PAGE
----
World Bee Day was created as a reminder that bees and other pollinators are constantly under threat from humans. Here are some ways we can be more mindful of bees.
Do you know we rely on Honey Bees for a third of our food supply? Among that are some of the foods we love most: vegetables, fruit, nuts, juice, smoothies and… ice-cream! (One ice-cream manufacturer is so concerned that they have launched a campaign).
Whenever we see a bee we should fall on our knees in deep gratitude and flow oceans of love. Most of us are unaware that our food supply depends on bees, and so we fail to acknowledge their importance in our lives, and we even mistreat them.
Bee numbers are falling rapidly. Bee keepers globally are aware of a problem called ‘colony collapse’ where whole colonies of bees die, or mysteriously ‘disappear’. The Almond crops in California depend on bees for pollination. No bees = no almonds. Bee-keepers in the USA are already importing bees in vast numbers from Australia to pollinate essential food crops. Australia is the only remaining continent that has so far escaped the blight. America, Africa, Asia and Europe are seeing drastically-falling bee numbers.
So where are the bees going? There are some virulent viruses that attack bees. Varroa destructor virus -1 (VDV1) is an old suspect and even though it has been around for some time it is usually fatal to a bee colony. More recently scientists discovered Israeli Acute Paralysis Virus (IAPV), which most bees are susceptible to, although Australian bees seem to have developed immunity. This may explain why Australian bees are not falling down with colony collapse, and it gives cause for hope to develop bee immunity in other continents.
As with humans, the ability to develop immunity depends upon good health. Stress weakens immunity and makes us more prone to illness. Believe it or not, commercial bees are often ‘stressed’ which compromises their immunity to disease. You might wonder: what could ‘stress’ a bee? Well, we do: humans.
A bees day is busy, and they do different jobs in a hive. Depending upon your job, as a bee, you might spend your day creating wax to build and repair the hive, or producing honey to feed the larvae and other bees, or nursing and feeding the larvae, or going out to collect pollen, which is needed for food and making honey, and bring it back to the hive.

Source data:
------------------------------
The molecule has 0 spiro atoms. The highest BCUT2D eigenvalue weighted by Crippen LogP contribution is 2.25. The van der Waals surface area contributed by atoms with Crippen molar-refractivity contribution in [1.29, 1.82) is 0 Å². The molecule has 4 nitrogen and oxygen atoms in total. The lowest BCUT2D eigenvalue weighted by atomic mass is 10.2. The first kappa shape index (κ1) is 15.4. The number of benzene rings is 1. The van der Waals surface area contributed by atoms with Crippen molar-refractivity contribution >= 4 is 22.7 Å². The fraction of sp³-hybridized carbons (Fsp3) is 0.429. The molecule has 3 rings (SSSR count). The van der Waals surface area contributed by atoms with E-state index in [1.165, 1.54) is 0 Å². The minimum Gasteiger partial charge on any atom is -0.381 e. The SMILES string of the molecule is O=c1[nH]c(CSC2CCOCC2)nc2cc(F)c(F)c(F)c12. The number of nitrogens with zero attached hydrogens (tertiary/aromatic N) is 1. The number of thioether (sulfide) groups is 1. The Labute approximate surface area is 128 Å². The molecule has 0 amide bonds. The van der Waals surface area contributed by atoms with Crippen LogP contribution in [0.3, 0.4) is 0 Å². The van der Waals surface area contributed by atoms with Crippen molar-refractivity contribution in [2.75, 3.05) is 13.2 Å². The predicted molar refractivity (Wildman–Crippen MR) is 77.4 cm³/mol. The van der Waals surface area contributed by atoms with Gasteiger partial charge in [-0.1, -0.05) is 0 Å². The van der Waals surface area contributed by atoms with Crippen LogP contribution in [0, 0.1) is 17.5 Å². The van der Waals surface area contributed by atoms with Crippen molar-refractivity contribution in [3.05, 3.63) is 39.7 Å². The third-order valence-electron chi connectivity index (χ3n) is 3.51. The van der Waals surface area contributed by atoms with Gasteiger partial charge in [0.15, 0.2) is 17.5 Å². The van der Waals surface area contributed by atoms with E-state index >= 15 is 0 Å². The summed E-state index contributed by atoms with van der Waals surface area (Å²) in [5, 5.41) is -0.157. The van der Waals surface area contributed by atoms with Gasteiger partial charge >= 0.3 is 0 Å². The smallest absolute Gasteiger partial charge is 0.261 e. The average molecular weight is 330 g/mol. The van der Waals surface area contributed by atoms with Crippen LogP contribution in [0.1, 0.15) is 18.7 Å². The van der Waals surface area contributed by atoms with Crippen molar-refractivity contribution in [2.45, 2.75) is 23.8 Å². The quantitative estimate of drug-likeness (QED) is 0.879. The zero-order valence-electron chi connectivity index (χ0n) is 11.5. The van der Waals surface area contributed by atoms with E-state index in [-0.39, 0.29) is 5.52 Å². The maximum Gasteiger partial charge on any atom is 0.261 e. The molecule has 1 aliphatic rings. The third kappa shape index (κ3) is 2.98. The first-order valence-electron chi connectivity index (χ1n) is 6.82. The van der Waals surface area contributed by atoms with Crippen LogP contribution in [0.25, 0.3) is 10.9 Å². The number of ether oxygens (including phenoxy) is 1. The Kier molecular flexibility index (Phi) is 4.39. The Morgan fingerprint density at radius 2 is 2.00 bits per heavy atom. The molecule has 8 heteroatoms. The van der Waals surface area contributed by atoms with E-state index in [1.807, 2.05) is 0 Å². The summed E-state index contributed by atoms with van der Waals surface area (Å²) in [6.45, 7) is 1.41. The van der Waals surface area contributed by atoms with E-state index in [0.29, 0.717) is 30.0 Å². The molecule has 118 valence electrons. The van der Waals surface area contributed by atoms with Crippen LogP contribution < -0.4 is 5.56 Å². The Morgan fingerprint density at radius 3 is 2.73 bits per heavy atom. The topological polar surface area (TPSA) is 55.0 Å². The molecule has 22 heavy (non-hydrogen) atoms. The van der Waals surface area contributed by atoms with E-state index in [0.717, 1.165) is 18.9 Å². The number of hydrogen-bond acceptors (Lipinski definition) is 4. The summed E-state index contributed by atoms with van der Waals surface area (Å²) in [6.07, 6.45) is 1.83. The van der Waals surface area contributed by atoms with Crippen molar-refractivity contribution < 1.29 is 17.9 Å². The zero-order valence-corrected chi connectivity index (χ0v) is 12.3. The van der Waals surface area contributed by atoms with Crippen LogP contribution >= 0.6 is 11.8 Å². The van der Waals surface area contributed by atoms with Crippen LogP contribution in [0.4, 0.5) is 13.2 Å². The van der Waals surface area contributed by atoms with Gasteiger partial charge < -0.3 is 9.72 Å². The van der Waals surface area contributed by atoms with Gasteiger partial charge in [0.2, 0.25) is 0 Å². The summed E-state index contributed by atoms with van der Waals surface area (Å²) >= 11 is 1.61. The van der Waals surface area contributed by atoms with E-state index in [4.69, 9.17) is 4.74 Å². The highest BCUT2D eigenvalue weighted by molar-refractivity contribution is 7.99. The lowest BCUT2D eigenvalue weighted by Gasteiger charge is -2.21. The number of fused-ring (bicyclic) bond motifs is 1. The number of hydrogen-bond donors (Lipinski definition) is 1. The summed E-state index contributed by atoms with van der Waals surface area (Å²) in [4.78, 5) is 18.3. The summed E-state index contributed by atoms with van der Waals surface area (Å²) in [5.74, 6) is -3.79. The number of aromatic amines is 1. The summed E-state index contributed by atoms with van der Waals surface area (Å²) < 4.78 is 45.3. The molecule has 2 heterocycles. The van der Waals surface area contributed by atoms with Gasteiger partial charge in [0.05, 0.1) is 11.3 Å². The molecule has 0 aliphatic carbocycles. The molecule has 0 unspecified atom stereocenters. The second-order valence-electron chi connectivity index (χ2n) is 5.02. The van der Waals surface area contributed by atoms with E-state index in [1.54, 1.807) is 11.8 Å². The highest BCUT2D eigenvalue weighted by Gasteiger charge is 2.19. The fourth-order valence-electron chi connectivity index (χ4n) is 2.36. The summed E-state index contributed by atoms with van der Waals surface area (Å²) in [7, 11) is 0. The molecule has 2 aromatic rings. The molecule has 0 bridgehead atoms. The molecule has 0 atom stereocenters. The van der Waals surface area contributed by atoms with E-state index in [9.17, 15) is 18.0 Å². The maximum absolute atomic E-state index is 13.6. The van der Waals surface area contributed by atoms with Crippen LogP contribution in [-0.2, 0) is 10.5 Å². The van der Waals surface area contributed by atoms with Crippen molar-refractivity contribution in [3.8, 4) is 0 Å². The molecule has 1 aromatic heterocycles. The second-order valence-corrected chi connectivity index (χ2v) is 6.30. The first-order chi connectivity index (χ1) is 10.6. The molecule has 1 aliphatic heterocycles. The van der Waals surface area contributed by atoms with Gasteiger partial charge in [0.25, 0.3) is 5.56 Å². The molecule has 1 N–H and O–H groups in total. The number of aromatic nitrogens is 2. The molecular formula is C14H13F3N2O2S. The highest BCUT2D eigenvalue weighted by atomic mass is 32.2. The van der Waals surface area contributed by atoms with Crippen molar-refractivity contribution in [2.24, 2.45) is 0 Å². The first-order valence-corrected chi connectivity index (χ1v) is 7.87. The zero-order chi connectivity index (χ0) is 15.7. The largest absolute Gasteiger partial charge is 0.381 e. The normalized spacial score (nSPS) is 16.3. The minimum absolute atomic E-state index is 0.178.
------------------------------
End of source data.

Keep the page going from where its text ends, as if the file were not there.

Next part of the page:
As bees go about their business of gathering pollen from blossoms, they also collect whatever chemicals have been used on that crop. One study found 25 different pesticides in a single bee. This is fatal chemical overload. Their bodies are working overtime to remove chemical toxins, so they have no resources left to build their immune systems and resist viral infections.
As if to add insult to injury, we then transport our weakened bees in trucks, over thousands of miles, where we expect them to pollinate extensive agricultural crops. (Exposing them to more chemical pollution).
Overworked, in unnatural conditions, and poisoned by pesticides, our little bees have no chance when they come into contact with these deadly viruses.
We need to take much better care of our bees. Make sure they are healthy, and develop sustainable ways to work them, keep them healthy, and support them in developing resistance to disease. If not, who knows what we will lose. We may not even realize until it’s too late.
How you can help:
The good news is that in some areas, bees are surviving better in towns where they are safe from crop spraying. This means we can make a huge difference in our own back yards.
- Respect the role of bees and let them live.
- Educate others of bees’ importance and vulnerable situation.
- Teach your children how special bees are when it comes to our food.
- Share your awareness and gratitude for bees.
- Let’s agree, bees need our help.
- Plant more flowering plants, plan and refrain from using chemicals in your own back yard. There are many alternatives to spraying. (For example: ladybug larvae will eat greenfly and other aphids, and you can purchase them from specialist suppliers)
- Do a little research about alternatives to spraying.
- Consider buying or making a bee house to support bees.
- If you enjoy unusual hobbies you may consider bee-keeping. In London, UK for example ordinary people are setting up bee-hives in their back yards and on rooftops! In towns and cities there are fewer chemicals, and more people who can make a difference. It could be town and city-dwellers who save our bees.
- Get involved! Support organic farmers.
- Buy organic produce as much as possible to send a clear message that you don’t want crops that have been sprayed.
- Support groups, companies and charities that are helping bees.
- Write, campaign, petition your political representatives to raise awareness of this issue.
Ruth Hadikin supports people in reducing stress in their lives.
She is author of “Effective Coaching in Healthcare” and co-author with Muriel O’Driscoll of “The Bullying Culture”. She writes regularly for Life Coach Magazine.